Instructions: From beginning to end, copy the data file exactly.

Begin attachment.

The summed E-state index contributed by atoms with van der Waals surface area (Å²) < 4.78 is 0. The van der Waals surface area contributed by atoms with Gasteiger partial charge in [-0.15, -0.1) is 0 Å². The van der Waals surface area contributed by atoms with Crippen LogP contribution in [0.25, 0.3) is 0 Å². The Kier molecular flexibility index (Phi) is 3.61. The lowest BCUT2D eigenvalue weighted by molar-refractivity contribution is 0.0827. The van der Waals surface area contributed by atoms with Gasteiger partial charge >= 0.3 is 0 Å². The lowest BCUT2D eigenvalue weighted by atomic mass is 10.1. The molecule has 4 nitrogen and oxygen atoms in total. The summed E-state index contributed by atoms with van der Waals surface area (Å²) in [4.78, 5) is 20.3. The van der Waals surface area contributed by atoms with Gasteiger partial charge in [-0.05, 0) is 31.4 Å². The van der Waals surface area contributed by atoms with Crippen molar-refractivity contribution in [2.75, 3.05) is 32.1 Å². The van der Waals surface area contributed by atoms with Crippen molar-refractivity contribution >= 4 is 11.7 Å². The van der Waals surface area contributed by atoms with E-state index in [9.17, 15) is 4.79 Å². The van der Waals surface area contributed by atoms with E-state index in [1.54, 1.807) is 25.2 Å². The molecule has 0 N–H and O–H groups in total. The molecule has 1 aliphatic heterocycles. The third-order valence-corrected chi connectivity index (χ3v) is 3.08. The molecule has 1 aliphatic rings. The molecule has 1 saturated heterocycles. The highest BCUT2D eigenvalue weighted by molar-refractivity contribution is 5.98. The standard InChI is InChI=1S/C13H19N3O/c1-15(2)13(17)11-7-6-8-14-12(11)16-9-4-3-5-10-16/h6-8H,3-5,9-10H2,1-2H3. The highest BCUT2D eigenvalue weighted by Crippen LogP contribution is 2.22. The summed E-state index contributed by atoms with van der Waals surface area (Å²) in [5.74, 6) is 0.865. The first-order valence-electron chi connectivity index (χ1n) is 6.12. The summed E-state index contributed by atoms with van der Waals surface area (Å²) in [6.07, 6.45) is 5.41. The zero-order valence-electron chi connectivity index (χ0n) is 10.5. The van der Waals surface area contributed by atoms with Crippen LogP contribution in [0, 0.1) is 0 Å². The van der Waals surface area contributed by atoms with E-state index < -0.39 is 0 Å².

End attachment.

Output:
The summed E-state index contributed by atoms with van der Waals surface area (Å²) < 4.78 is 0. The van der Waals surface area contributed by atoms with Gasteiger partial charge in [-0.15, -0.1) is 0 Å². The van der Waals surface area contributed by atoms with Crippen LogP contribution in [0.25, 0.3) is 0 Å². The Kier molecular flexibility index (Phi) is 3.61. The lowest BCUT2D eigenvalue weighted by molar-refractivity contribution is 0.0827. The van der Waals surface area contributed by atoms with Gasteiger partial charge >= 0.3 is 0 Å². The lowest BCUT2D eigenvalue weighted by atomic mass is 10.1. The molecule has 4 nitrogen and oxygen atoms in total. The summed E-state index contributed by atoms with van der Waals surface area (Å²) in [4.78, 5) is 20.3. The van der Waals surface area contributed by atoms with Gasteiger partial charge in [-0.05, 0) is 31.4 Å². The van der Waals surface area contributed by atoms with Crippen molar-refractivity contribution in [2.75, 3.05) is 32.1 Å². The van der Waals surface area contributed by atoms with Crippen molar-refractivity contribution >= 4 is 11.7 Å². The van der Waals surface area contributed by atoms with E-state index in [9.17, 15) is 4.79 Å². The van der Waals surface area contributed by atoms with E-state index in [1.54, 1.807) is 25.2 Å². The molecule has 0 N–H and O–H groups in total. The molecule has 1 aliphatic heterocycles. The third-order valence-corrected chi connectivity index (χ3v) is 3.08. The molecule has 1 aliphatic rings. The molecule has 1 saturated heterocycles. The highest BCUT2D eigenvalue weighted by molar-refractivity contribution is 5.98. The standard InChI is InChI=1S/C13H19N3O/c1-15(2)13(17)11-7-6-8-14-12(11)16-9-4-3-5-10-16/h6-8H,3-5,9-10H2,1-2H3. The highest BCUT2D eigenvalue weighted by Crippen LogP contribution is 2.22. The summed E-state index contributed by atoms with van der Waals surface area (Å²) in [5.74, 6) is 0.865. The first-order valence-electron chi connectivity index (χ1n) is 6.12. The summed E-state index contributed by atoms with van der Waals surface area (Å²) in [6.07, 6.45) is 5.41. The zero-order valence-electron chi connectivity index (χ0n) is 10.5. The van der Waals surface area contributed by atoms with Crippen LogP contribution in [0, 0.1) is 0 Å². The van der Waals surface area contributed by atoms with E-state index < -0.39 is 0 Å².